Using nationally representative data from the National Surveys on Drug Use and Health, the study by Madras et al1 found that parental use of marijuana was associated with the use of marijuana and tobacco by offspring aged 12 to 30 living in the same household.1 The adjusted risks of substance use were up to 2.5-fold higher among offspring of parents who had any lifetime marijuana use compared with their peers whose parents never used marijuana. This study’s demonstration of the associations of intergenerational substance use has important implications for both drug use prevention and addiction treatment.
It is widely known among addiction professionals that most adults with substance use disorders initiated their substance use early in life, before age 18 years,2 a period of rapid development when the brain is uniquely vulnerable to substance use. This underscores the importance for health care professionals, particularly those in family medicine, pediatrics, and adolescent medicine, to address substance use among their patients, keeping in mind the added risk to youth from parental substance use. A first step is to use validated risk tools (eg, Screening to Brief Intervention5 and Brief Screener for Tobacco, Alcohol, and Other Drugs6) to screen young patients for substance use. Not only does screening provide opportunities for early intervention with young patients to prevent the development of subsequent substance use disorders, it also provides opportunities to educate parents about the potential effects of their own behaviors on youth substance use. Parents may question their ability to mitigate or significantly reduce the risks of their children having future substance use disorders; this study by Madras et al1 highlights the fact that their own substance use may increase the risk of their children using these substances.
The association of parent use of marijuana with offspring use of marijuana and tobacco complements a recent finding suggesting that there is a common liability for substance use among adolescents.3 Among young people aged 12 to 17 years, the use of one substance is positively associated with the use of others, and nonuse of any one substance is positively associated with nonuse of others. There is also evidence that there is a large and steadily increasing number of American youth who do not use any substances, including alcohol, tobacco, or marijuana.4 More than half (52%) of high school seniors have not used any substance in the past month and more than one-quarter (26%) have not used any substance in their lifetime, up from lows in 1982 of 16% and 3%, respectively.4 Together, these facts can empower parents when they are educated about their own substance use choices affecting the risks of their children using substances. They can also inform health care professionals that no use of alcohol, nicotine, marijuana, or other drugs is not only the health standard for youth but that nonuse by young patients is common and achievable.
In the area of addiction treatment, the findings in the study by Madras et al1 should motivate treatment professionals to engage families in the addiction treatment process to stop the cycle of substance use disorders within families, recognizing the important association between parent and child substance use. This information could also motivate parents to initiate and maintain treatment for substance use disorders. In our clinical practice, we often see not only that substance use is contagious within families, but so is nonuse. Children of adult patients with substance use disorders frequently encourage successful efforts of their parents to become drug free.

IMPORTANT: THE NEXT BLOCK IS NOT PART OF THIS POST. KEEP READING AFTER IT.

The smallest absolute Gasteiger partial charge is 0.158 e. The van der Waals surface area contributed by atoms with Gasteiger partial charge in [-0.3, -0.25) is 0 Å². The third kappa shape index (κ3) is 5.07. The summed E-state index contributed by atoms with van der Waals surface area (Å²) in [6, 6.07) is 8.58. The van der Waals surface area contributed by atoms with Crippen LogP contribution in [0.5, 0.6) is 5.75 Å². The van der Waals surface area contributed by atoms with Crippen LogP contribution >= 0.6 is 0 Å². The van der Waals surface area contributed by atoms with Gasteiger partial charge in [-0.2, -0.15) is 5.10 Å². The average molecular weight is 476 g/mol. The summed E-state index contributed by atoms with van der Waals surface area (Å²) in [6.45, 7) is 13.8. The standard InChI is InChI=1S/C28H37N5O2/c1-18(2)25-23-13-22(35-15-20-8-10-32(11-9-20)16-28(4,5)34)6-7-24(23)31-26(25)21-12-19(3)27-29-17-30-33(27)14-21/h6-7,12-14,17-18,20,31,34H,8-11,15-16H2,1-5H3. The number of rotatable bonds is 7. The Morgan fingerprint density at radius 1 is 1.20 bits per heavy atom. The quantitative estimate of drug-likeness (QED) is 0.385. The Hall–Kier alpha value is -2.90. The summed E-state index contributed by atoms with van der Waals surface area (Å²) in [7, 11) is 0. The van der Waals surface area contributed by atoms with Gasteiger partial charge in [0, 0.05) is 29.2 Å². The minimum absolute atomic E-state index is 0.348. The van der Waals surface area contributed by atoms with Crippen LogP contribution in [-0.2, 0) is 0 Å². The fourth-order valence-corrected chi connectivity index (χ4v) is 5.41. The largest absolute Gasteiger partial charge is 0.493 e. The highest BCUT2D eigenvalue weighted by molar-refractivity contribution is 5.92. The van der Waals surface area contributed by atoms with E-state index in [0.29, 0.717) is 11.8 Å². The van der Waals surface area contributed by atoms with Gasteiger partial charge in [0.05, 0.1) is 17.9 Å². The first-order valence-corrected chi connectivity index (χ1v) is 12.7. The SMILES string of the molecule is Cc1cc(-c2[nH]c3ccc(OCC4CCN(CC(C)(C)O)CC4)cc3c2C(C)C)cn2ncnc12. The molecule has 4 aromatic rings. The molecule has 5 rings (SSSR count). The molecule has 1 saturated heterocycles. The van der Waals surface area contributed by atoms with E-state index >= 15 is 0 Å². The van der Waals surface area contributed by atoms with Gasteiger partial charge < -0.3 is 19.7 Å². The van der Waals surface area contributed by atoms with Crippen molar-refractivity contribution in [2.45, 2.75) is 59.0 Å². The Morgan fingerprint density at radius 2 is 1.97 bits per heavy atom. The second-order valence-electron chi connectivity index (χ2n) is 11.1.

Although Madras et al1 could not determine whether the substance use reported by parents or offspring in the study was problematic or what the views were of one another’s substance use, this study shows that when parents use marijuana, their children had increased risk of using marijuana too. This underscores the need for engagement by both parents and health care professionals in youth substance use prevention and parental substance use disorder treatment. Rather than drug-specific approaches to policy, prevention, and treatment, we must recognize the close connection of all substance use as well as the intergenerational contagion of substance use.
Published: November 22, 2019. doi:10.1001/jamanetworkopen.2019.16058
Open Access: This is an open access article distributed under the terms of the CC-BY License. © 2019 DuPont RL et al. JAMA Network Open.
Corresponding Author: Robert L. DuPont, MD, Institute for Behavior and Health, Inc., 6191 Executive Blvd, Rockville, MD 20852 (email@example.com).
Conflict of Interest Disclosures: Drs R. L. DuPont and C. DuPont reported receiving grants from Charles Stewart Mott Foundation paid to their institution outside the submitted work.
Identify all potential conflicts of interest that might be relevant to your comment.
Conflicts of interest comprise financial interests, activities, and relationships within the past 3 years including but not limited to employment, affiliation, grants or funding, consultancies, honoraria or payment, speaker's bureaus, stock ownership or options, expert testimony, royalties, donation of medical equipment, or patents planned, pending, or issued.
Err on the side of full disclosure.
If you have no conflicts of interest, check "No potential conflicts of interest" in the box below. The information will be posted with your response.
Not all submitted comments are published. Please see our commenting policy for details.
DuPont RL, DuPont C. A Renewed Focus on Youth Substance Use Prevention Is Needed Among Health Care Professionals and Families. JAMA Netw Open. 2019;2(11):e1916058. doi:10.1001/jamanetworkopen.2019.16058
Customize your JAMA Network experience by selecting one or more topics from the list below.
Create a personal account or sign in to: